AFRICAN TEA

Even though Africa is a relative newcomer to growing tea, it's the 4th largest tea producer today after China, Sri Lanka, and India. African teas are trendy, tasty and on their way to becoming the new thing in tea.



In 1903 a European settler named Caine planted the first tea on a two acre parcel of land in Limuru in Kenya's Kiambu District, establishing the first tea gardens in what was then a British colony, before spreading into the Kenya Highlands of Kericho and Nandi. By the 1920's African tea was being manufactured commercially by the British, until the 1950's when South Asia won independence from Great Britain.  

Today Africa produces nearly half a million tons of tea annually, grown primarily in the African nations of Kenya, Malawi, Tanzania, Rwanda, Uganda, and Zimbabwe. Smaller tea gardens are also starting to develop in the regions of Burundi, Cameroon, Congo Zaire, Ethiopia, Mauritius, Mozambique, South Africa, and Zambia.

The Food and Agriculture Organization of the United Nations estimates that world tea production is expected to grow approximately 1.7% per year, through 2014.  The African countries of Kenya, Malawi, Uganda, and Tanzania is expected to see significant growth in production as tea bushes mature and come of age, and the tea workers experience, knowledge, and skills in growing and producing tea reaches the top.



Tea grows in nearly every country in Africa with the largest tea producer being Kenya.  Tea gardens there thrive on both sides of the Great Rift Valley at altitudes ranging from 4,900 feet to 8,850 feet. The tea thrives in the higher elevations in the cool mountain air and the rich, mineral filled volcanic soil.  Moist air rises from Lake Victoria and falls as rain over the mountains providing abundant moisture for the tea bushes with approximately 47 to 106 inches of rain per year.

The Tea Board of Kenya was established in 1950 to oversee their most important cash crop. The Kenya Tea Development Authority or KTDA was established fifteen years later in 1965 to further promote and support teacultivation by small-holder farmers in growing regions of Kenya.

Today in Kenya the tea plantations cover over 4,000 square miles with more than a billion tea bushes.  The tea is almost entirely hand-plucked with each tea worker plucking approximately 30,000 leaf shoots per day. Even though the tea bushes flush year round, the best teas are harvested in late January to early February.

Over 12% of Kenya's population works in the tea industry today, with approximately half a million people involved in some aspect of tea production. Today the KTDA has 430,000 smallholder farmers who grow and sell their tea to 98 tea factories, 55 of which are under KTDA management, with others privately owned by multinational tea companies, in which four of the largest in the country are:  Unilever, James Finlay, Williamson Tea (based in the U.K.), and Kenya-based Eastern Producers.

The tea factories operated by the KTDA are situated in central locations to the surrounding tea gardens.  The tea farmers bring their freshly plucked leaf to a weighing centre each day where it is credited to their accounts.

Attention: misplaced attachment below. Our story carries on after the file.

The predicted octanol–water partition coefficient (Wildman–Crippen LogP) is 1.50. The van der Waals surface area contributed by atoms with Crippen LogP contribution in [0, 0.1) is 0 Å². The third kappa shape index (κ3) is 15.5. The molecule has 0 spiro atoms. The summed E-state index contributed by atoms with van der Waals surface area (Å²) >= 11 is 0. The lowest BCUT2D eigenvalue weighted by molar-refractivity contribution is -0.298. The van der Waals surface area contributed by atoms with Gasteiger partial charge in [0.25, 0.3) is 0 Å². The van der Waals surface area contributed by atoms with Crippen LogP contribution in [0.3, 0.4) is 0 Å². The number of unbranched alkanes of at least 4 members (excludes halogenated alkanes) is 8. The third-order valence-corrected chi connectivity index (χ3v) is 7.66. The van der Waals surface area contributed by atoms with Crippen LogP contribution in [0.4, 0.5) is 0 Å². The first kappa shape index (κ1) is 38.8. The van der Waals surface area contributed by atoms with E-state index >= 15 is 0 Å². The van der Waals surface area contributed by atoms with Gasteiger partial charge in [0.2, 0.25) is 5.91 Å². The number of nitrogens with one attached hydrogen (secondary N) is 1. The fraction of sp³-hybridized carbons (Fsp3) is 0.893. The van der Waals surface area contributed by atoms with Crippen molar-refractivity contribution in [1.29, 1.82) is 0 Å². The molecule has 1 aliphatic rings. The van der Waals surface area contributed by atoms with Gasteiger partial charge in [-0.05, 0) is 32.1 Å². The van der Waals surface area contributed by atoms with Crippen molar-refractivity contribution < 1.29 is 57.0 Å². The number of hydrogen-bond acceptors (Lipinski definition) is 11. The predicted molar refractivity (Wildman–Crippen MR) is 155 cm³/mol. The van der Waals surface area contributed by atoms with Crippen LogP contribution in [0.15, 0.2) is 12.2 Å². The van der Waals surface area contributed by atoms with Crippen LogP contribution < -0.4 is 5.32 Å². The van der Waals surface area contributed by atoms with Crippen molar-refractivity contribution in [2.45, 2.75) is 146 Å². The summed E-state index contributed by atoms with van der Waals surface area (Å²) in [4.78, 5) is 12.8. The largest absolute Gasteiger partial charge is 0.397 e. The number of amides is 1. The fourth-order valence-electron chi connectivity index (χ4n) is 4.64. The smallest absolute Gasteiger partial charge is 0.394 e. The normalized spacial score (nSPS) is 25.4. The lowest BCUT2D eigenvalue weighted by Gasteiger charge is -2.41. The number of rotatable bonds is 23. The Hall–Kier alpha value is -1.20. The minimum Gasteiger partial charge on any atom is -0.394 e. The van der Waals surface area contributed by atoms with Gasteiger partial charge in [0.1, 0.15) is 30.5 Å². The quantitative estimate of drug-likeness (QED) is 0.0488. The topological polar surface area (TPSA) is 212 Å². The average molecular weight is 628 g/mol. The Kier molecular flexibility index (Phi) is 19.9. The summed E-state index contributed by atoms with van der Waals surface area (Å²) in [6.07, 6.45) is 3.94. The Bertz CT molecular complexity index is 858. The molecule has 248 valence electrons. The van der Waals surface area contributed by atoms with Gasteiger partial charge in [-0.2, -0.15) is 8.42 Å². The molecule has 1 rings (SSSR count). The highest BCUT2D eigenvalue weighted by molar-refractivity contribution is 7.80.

From the weighing station the leaf then goes to the tea factory where it is graded.  For many of the farmers tea is their main income, accounting for up to 90% of their yearly income.

Most of the tea produced in Africa is CTC (cut-tear-curl) used in tea bag blends.  Kenya has been recognised as the industry leader in CTC tea production and technology. With nearly 90% of its black teas sold as bulk CTC tea, Kenya uses its expertise to position its teas favourably in the world market, and i turn the tea blends of many large international countries.  A small amount of orthodox green and white tea is also beginning to be produced in Kenya.

Mombasa, Kenya's main port town situated on the Indian Ocean coast, houses the second largest tea auction house in the world. Every Tuesday of the week, throughout the year, brokers working on behalf of the producers sell marked lots of tea to importers from around the world.

Up to 85% of Kenya's annual tea production is sold in this way, with the remainder sold either privately to tea importers, or consumed locally.



Africa's second highest peak, Mount Kenya is located in the eastern section of the Rift Valley.  In the local Kikuyu language it is called Mount Kirinyaga, and it's one of the few locations on the equator that maintains glaciers.  Located in Nyandarua or the Aberdare Highlands, Mount Kenya is home to the Kikuyu god Ngai.

The mountainous area of Mount Kenya is named after Englishman Joseph Thompson, the  first Western explorer to venture into this region of Kenya.  Part of the highlands were  designated as the Aberdare National Park in 1950, an area stretching down the moun tain to the Nyeri region and the outlying eastern tea growing district.

Although most of their tea is CTC for tea bag blends, due to worldwide interest in orthodox specialty teas the Kenya Tea Development Authority has recently begun to diversify into orthodox manufacturing at the Kangaita Tea Estate.

Also, some Kenyan producers are working on making different styles of white and green "natural" teas, grown at high altitudes with cooler temperatures with no need for pesticides. The tea bushes are planted close together forming their own tight natural canopy preventing the growth of weeds, therefore herbicides are also not needed.  


Special clonal varieties of tea plants were carefully chosen to produce an excellent selection of large-leafed teas, as well as new orthodox machinery was imported from India.  In fact, these new teas from the Kangaita Tea Estate have turned out to be so successful there are plans for furthering orthodox tea manufacture.

This is good news for tea drinkers everywhere as there is always room for more quality orthodox teas to choose from and ... Enjoy.

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